I walked past a costume store on my way home. It had a gorilla costume and a sexy nurse in the window. I couldn’t help but to roll my eyes.
“Awfully clichéd, isn’t it?” a voice said, my voice, from a direction I couldn’t pick.
I whirled around, trying to locate the source of the voice, but there was nobody but me on the street. I tried looking up, but I couldn’t see anyone.
“Try the glass,” the voice said again. Definitely my voice. Who was speaking in my voice? Surely not…
I stared at my reflection. She stared back at me. Then she smiled. I jumped back, crying out in surprise.
“Hey, don’t be rude,” my reflection said, crossing her arms.
“I am not talking to my reflection,” I said, shaking my head as if that would make her go away.
“Okay well first of all, you very clearly are,” she said, unimpressed. “Second of all, keep your voice down. The last thing you want to do is attract attention.”
That, at least, sounded reasonable. I took a step closer to the glass, even though it didn’t really sound like that was the source of the sound.
“Who are you?” I asked, reaching out to touch the window.
“Nobody,” she said. “Everybody. A small piece of who I really am. Now I’m you, and you’re me.”
“Are you being deliberately vague, or is that supposed to mean something to me?” I asked, irritated but still insatiably curious.
“It sort of comes naturally to me,” she said. “I think.”
“Natural or otherwise, you didn’t answer my question. Do you at least have a name?”
She tipped her head, thinking. A distant smile began to form on her lips.
“No,” she said. “Maybe the rest of me does. Maybe I’m Sabrina. But, no. You, you can’t call me Sabrina. That’s your name. You can call me…” she trailed off, staring up at the stars. “Your stars are different. That’s interesting.”
She looked like me, she sounded like me, but she wasn’t the least bit like me. She was a stranger, and as much as I’d have liked to believe I was just loosing my mind, a talking reflection wasn’t even the weirdest thing to happen to me since waking up.
“If you won’t tell me who you are, at least tell me what you are.”
She smiled, a powerful, magnificent smile that took my breath away. I had never smiled like that, probably never would.
“I’m a reflection,” she said. “Not the reflection, not anymore. Maybe never again. And you can call me Envy. Gosh, it is so liberating, being me. Being free. Being you.”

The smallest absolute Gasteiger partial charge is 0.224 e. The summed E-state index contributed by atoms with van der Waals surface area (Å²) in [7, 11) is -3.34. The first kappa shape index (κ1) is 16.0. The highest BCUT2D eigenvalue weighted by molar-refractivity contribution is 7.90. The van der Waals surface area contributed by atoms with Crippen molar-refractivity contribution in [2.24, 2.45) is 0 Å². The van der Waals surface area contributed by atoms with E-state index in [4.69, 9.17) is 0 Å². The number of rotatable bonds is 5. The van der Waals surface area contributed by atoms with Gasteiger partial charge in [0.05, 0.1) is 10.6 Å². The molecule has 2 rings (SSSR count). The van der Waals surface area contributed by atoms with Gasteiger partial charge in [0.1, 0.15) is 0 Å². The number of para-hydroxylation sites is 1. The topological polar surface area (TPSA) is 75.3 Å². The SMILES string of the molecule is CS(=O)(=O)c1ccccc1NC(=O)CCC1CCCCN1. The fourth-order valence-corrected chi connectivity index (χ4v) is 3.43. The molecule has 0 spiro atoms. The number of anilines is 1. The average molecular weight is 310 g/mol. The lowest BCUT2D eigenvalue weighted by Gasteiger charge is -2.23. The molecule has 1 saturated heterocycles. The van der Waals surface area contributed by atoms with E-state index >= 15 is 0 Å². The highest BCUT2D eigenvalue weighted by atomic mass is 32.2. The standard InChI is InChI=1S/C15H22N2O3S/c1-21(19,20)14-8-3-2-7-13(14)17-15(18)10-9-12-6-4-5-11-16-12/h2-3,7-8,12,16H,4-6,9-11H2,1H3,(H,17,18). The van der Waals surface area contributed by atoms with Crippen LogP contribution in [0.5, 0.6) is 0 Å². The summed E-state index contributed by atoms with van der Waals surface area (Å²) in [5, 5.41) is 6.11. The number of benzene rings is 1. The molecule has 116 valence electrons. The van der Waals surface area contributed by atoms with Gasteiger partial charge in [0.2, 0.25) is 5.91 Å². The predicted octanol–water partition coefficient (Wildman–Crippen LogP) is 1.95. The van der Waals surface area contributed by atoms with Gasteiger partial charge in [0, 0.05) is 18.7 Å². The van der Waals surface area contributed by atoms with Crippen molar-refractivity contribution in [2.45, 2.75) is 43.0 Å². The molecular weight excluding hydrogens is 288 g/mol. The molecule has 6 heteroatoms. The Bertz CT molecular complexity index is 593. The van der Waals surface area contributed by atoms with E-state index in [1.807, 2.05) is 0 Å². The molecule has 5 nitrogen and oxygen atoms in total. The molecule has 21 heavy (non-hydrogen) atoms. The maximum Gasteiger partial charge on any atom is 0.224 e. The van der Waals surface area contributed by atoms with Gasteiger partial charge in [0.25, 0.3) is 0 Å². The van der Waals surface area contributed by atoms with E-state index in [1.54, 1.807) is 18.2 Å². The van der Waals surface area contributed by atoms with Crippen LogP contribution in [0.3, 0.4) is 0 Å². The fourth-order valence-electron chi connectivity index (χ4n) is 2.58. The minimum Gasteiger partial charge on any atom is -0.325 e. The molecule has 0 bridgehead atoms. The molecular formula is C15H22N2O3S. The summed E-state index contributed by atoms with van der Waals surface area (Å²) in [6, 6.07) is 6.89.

“Why are you talking to me?” I asked. “Where did you come from?”
“Questions, questions, so many questions,” she crooned. “I don’t know. I’m from a place that’s like here, but not. I shouldn’t be here. Maybe I’m not here.”
She bit her lip, like she was nervous about something. I’d never seen my face do half the things she was doing with it.
“I’m talking to you because I am you,” she said finally. “And you’re be. We’re us. Together. And I want to help you.”
“Because when you win, I win,” she said. “And because your power is my power, and I want power. Not for power’s sake, mind. I’m not greedy. But sooner or later, she’s gonna figure out I’m here, and I need to be strong enough to fight her. To save myself. To save us.”
All of a sudden, I was missing Zoe’s scientific nonsense. At least I could pretend that made sense. This, this was just maddening.
“You’re not making any sense,” I snapped.
“I’m not supposed to make sense,” she said. “That’s not my job. I’m just supposed to tell you what you want to hear, to show you the things that you want.”
“Well right now, you’re not doing either of those things,” I grumbled.
“That’s because you don’t know what you want,” she said in a singsong voice. “You’re confused. That’s your problem.”
“No arguments here.”
She shimmered, and all of a sudden, she looked like Zoe. No, she looked like me, when I… did whatever it was that I did.
“You want to be pretty, graceful, elegant,” she said. “Zoe is all of those things, but being her isn’t what you want.”
“She’s not me,” I said. “I want to be me.”
“Exactly,” Envy said.
“You’ll see!” she said, fading away.
“What? No, come back!” I yelled, but she was gone. I had no reflection in the glass.
I slumped against the wall, pulling my knees into my chest.
“What the hell is wrong with me?” I asked nobody in particular.